A plateau region north-east of the Himalayas, Tibet was incorporated by China in 1950 and currently an autonomous region within China. The conflict between many Tibetans and Chinese government has been nonstop as many demand religious freedom and more human rights. In March, 2008, a series of protests turned into riots in different regions across Tibet. Rioters attacked Han ethnic inhabitants and burned their businesses, resulting dozens of death.
Stranger than fiction
From the light-bulb scandal to the recent report that a lawmaker helped his sister-in-law get early compensation for losses on Lehman Brothers minibonds, beleaguered Chief Executive Donald Tsang Yam-kuen has been under vicious media attack for more than two weeks. Allegations of transfer of benefits and claims of favouritism have dominated the front pages, with no sign of abating.
It was reported that legislator Abraham Razack assisted Lam Suk-jing, Tsang's sister-in-law, to secure an early compensation deal to recover no more than 60 per cent of her Lehman investment several months before most other victims were made an offer. Even though Tsang had earlier told a government meeting that he had a relative who had bought Lehman products, the media chose to ignore his explanation.
Tsang has set an unenviable personal record for being hounded by the media for such an extended period. We can assume that this will carry on for some time. The light-bulb saga involves claims that Tsang conferred favours to his son's father-in-law when he proposed in his recent policy address to subsidise the purchase of energy-saving light bulbs.
Tsang seems to be caught in a wave of sensational and negative news reports that are based on false allegations. Sensational news has a market not only because of mounting public discontent, but also because some media organisations have a preset agenda. They want to go after Tsang and the administration on the assumption that they are the common public enemies.
The media will continue to have the upper hand as long as the government is perceived to be incapable of solving the most basic social issues such as a widening wealth gap, rising property prices and high unemployment.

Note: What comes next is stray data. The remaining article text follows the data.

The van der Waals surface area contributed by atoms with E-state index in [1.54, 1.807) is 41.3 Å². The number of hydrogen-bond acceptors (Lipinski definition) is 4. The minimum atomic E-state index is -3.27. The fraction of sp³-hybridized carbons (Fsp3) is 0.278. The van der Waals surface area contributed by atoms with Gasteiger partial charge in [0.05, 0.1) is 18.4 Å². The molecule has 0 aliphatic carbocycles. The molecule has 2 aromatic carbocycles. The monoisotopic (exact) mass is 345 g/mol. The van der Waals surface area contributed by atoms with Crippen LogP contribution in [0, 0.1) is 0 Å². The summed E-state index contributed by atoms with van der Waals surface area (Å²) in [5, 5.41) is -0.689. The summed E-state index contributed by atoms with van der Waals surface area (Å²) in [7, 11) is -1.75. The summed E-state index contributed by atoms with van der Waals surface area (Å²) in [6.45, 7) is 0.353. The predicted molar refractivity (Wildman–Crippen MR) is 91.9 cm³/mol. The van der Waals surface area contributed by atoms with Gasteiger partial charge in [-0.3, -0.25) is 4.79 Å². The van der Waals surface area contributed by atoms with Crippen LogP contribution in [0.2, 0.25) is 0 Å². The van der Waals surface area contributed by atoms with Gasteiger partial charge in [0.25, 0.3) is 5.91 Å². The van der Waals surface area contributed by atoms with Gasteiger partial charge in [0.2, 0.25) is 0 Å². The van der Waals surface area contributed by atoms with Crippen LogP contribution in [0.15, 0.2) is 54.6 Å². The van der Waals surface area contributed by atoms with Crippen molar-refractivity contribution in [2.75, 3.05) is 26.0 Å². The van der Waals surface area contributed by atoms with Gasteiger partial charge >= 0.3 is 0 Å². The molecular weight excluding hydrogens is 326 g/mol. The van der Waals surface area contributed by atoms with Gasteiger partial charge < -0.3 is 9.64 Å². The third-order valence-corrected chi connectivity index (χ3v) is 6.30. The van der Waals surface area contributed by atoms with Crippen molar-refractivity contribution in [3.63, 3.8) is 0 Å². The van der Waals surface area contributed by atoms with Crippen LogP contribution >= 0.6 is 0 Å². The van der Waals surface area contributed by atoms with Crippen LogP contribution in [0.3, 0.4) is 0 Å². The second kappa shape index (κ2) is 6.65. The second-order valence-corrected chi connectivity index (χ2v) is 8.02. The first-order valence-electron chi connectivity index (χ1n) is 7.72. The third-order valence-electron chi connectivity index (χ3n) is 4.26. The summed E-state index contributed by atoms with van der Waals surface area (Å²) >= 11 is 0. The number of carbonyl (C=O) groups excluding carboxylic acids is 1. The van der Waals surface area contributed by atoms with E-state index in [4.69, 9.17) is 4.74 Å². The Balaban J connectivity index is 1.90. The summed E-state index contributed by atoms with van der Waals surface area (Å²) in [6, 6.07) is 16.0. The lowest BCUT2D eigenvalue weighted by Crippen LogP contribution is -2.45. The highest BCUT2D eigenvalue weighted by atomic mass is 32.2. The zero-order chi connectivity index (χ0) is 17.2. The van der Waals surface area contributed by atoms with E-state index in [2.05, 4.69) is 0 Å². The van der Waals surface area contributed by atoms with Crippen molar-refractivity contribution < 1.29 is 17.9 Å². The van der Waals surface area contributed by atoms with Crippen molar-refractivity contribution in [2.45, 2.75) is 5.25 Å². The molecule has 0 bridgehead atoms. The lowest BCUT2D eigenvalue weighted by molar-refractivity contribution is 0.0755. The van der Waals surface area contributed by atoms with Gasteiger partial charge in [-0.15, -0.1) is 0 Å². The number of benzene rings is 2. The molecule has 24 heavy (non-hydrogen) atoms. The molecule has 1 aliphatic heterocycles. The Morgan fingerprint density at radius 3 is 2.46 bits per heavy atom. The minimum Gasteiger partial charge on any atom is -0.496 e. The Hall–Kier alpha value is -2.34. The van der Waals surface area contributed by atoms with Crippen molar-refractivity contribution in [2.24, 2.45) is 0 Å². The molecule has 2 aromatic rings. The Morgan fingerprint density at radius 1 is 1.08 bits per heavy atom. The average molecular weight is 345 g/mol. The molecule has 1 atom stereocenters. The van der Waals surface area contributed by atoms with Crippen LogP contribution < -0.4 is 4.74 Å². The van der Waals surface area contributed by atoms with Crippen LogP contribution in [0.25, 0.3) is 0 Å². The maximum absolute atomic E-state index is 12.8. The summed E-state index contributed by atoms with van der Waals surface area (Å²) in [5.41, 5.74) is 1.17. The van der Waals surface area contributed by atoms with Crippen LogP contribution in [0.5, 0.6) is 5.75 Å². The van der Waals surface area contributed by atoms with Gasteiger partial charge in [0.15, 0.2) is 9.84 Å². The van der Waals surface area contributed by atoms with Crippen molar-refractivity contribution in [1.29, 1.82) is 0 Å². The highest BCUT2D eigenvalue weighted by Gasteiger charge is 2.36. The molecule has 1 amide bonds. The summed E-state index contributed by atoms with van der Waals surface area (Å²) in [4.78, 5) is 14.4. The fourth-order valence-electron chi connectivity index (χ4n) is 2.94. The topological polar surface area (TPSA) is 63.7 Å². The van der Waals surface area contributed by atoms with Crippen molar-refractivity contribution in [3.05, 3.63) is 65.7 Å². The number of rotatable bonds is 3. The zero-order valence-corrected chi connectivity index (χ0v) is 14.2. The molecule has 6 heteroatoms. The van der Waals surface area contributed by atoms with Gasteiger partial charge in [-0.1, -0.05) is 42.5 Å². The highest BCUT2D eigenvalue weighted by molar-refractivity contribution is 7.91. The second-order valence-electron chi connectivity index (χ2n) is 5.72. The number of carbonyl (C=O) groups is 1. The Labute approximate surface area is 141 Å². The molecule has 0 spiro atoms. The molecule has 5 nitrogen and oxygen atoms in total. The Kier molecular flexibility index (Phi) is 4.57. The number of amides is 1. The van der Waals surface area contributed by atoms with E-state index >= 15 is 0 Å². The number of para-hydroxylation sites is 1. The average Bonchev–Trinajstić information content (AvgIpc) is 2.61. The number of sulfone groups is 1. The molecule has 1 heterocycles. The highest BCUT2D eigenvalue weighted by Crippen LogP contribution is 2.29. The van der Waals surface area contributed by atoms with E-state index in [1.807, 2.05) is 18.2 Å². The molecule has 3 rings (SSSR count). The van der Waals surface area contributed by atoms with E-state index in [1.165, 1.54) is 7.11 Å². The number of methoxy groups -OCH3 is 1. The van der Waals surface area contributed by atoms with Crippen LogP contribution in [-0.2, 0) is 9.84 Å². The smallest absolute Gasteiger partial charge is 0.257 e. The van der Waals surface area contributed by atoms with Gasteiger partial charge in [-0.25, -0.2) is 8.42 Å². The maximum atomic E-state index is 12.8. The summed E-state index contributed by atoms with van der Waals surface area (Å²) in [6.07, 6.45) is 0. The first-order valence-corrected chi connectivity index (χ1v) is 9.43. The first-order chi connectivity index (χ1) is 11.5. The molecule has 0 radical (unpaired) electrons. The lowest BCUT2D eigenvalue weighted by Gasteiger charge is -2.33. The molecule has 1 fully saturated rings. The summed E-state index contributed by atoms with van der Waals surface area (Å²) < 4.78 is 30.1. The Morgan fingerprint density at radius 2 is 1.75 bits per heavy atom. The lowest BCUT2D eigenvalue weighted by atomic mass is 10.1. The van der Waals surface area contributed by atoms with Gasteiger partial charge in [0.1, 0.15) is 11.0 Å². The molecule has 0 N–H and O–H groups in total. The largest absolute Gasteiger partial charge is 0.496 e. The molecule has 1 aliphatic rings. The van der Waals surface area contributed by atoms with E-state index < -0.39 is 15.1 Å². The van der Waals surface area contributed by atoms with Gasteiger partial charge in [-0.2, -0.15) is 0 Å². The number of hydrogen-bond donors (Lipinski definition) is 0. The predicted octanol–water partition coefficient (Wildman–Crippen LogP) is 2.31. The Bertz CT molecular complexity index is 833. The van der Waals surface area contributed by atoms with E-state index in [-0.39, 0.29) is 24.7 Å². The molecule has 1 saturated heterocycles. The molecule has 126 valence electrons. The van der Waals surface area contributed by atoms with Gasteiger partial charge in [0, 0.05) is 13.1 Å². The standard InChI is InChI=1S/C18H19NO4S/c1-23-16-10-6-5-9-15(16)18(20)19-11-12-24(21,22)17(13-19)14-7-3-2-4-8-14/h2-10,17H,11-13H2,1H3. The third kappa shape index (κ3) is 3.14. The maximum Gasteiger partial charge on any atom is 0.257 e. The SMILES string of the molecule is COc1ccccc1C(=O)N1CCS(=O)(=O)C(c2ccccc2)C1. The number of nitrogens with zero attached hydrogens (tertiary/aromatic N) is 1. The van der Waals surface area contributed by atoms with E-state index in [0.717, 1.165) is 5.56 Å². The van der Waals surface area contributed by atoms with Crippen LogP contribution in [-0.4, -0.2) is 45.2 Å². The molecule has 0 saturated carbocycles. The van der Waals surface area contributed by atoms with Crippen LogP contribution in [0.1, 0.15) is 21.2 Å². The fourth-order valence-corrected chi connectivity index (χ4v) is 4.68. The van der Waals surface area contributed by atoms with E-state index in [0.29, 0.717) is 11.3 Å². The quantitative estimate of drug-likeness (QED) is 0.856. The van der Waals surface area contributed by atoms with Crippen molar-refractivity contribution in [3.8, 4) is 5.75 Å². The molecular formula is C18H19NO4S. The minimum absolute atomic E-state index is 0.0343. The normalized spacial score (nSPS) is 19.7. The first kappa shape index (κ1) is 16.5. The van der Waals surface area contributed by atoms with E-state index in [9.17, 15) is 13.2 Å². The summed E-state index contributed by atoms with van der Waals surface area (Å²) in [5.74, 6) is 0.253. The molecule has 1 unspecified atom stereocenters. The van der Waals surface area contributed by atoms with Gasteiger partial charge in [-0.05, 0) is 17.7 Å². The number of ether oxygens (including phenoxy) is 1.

In the face of escalating media attacks, Tsang decided to fire back at his critics earlier this week, calling their allegations malicious rumours and wilful distortions. He said the accusations were groundless and intended to undermine the integrity of the government. His response earned both sympathy and rebuke.
Some said his counter-attack might have been perceived as an interference in press freedom by government.
But, it was understandable why Tsang retaliated. The fact is that some newspapers have crossed the line and this kind of behaviour should not be tolerated in a society that is ruled by law. And, more importantly, Tsang shouldn't be denied the right to express his feelings just because he is the chief executive.
Unfortunately, he made a mistake by focusing his response mainly on his personal feelings rather than the facts. Facts speak volumes and, if there is no truth in these allegations, the public will become tired of these reports and will ultimately dismiss them. The truth is that there is no transfer of benefits in the light-bulb case because his in-law's company is not the sole distributor of energy-saving light bulbs in Hong Kong, plus the market is highly competitive. And we shouldn't forget that his in-law holds only 30 per cent of the shares of the company, thus the amount of the so-called benefits would be negligible.
His sister-in-law's case raised suspicion because she secured an early settlement in the minibond fiasco in April. Hence, the media assumed that she was given preferential treatment. The media further alleged that many of the early settlement cases mostly involved older retirees, and she was certainly not in that category.
According to the Hong Kong Monetary Authority, by mid-May, it had received 6,736 applications for voluntary settlement on minibonds, of which 4,970 cases have been dealt with, representing about 20 per cent of the number of investors qualified for compensation. Only a small percentage - 2,554 cases - involved elderly investors. This means Lam is not an exceptional case because, for every five investors, one has opted for voluntary settlement and has been compensated accordingly. There were also more than 3,000 voluntary settlements by the end of February, long before Lam's case. So, these allegations can easily be dismissed. Unfortunately, fact is often stranger than fiction.
Albert Cheng King-hon is a political commentator